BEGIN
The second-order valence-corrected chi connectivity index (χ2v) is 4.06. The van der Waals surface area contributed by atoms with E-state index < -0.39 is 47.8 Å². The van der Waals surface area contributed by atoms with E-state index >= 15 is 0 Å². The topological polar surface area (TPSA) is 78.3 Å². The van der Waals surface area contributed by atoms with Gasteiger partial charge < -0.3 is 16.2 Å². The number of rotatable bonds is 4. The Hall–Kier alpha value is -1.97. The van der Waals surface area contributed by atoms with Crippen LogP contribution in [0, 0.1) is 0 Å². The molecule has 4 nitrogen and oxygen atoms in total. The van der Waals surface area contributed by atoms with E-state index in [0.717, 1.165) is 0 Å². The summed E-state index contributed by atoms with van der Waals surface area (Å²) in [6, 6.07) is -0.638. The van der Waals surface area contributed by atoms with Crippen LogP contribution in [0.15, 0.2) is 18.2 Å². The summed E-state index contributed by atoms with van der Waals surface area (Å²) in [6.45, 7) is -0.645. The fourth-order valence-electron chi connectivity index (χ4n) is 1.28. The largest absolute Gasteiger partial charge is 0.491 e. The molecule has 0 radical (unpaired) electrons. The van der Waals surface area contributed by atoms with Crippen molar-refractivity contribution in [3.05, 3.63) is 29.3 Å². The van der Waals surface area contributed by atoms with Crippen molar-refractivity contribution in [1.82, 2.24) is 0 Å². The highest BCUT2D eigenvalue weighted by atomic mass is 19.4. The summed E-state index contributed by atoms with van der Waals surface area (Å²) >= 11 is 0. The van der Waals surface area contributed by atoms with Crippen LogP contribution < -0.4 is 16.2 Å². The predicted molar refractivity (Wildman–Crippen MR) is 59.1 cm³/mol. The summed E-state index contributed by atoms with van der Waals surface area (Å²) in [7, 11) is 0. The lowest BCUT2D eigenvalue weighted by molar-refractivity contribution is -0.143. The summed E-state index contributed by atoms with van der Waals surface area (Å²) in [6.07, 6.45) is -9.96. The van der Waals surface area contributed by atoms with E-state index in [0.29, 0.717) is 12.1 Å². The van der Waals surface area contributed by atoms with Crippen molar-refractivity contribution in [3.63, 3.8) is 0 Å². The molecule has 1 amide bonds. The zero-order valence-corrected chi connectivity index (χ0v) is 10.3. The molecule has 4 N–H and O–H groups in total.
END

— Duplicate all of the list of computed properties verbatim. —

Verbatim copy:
The second-order valence-corrected chi connectivity index (χ2v) is 4.06. The van der Waals surface area contributed by atoms with E-state index < -0.39 is 47.8 Å². The van der Waals surface area contributed by atoms with E-state index >= 15 is 0 Å². The topological polar surface area (TPSA) is 78.3 Å². The van der Waals surface area contributed by atoms with Gasteiger partial charge < -0.3 is 16.2 Å². The number of rotatable bonds is 4. The Hall–Kier alpha value is -1.97. The van der Waals surface area contributed by atoms with Crippen LogP contribution in [0, 0.1) is 0 Å². The molecule has 4 nitrogen and oxygen atoms in total. The van der Waals surface area contributed by atoms with E-state index in [0.717, 1.165) is 0 Å². The summed E-state index contributed by atoms with van der Waals surface area (Å²) in [6, 6.07) is -0.638. The van der Waals surface area contributed by atoms with Crippen LogP contribution in [0.15, 0.2) is 18.2 Å². The summed E-state index contributed by atoms with van der Waals surface area (Å²) in [6.45, 7) is -0.645. The fourth-order valence-electron chi connectivity index (χ4n) is 1.28. The largest absolute Gasteiger partial charge is 0.491 e. The molecule has 0 radical (unpaired) electrons. The van der Waals surface area contributed by atoms with Crippen molar-refractivity contribution in [3.05, 3.63) is 29.3 Å². The van der Waals surface area contributed by atoms with Crippen molar-refractivity contribution in [1.82, 2.24) is 0 Å². The highest BCUT2D eigenvalue weighted by atomic mass is 19.4. The summed E-state index contributed by atoms with van der Waals surface area (Å²) >= 11 is 0. The van der Waals surface area contributed by atoms with Crippen LogP contribution < -0.4 is 16.2 Å². The predicted molar refractivity (Wildman–Crippen MR) is 59.1 cm³/mol. The summed E-state index contributed by atoms with van der Waals surface area (Å²) in [7, 11) is 0. The lowest BCUT2D eigenvalue weighted by molar-refractivity contribution is -0.143. The summed E-state index contributed by atoms with van der Waals surface area (Å²) in [6.07, 6.45) is -9.96. The van der Waals surface area contributed by atoms with E-state index in [0.29, 0.717) is 12.1 Å². The van der Waals surface area contributed by atoms with Crippen molar-refractivity contribution in [3.63, 3.8) is 0 Å². The molecule has 1 amide bonds. The zero-order valence-corrected chi connectivity index (χ0v) is 10.3. The molecule has 4 N–H and O–H groups in total.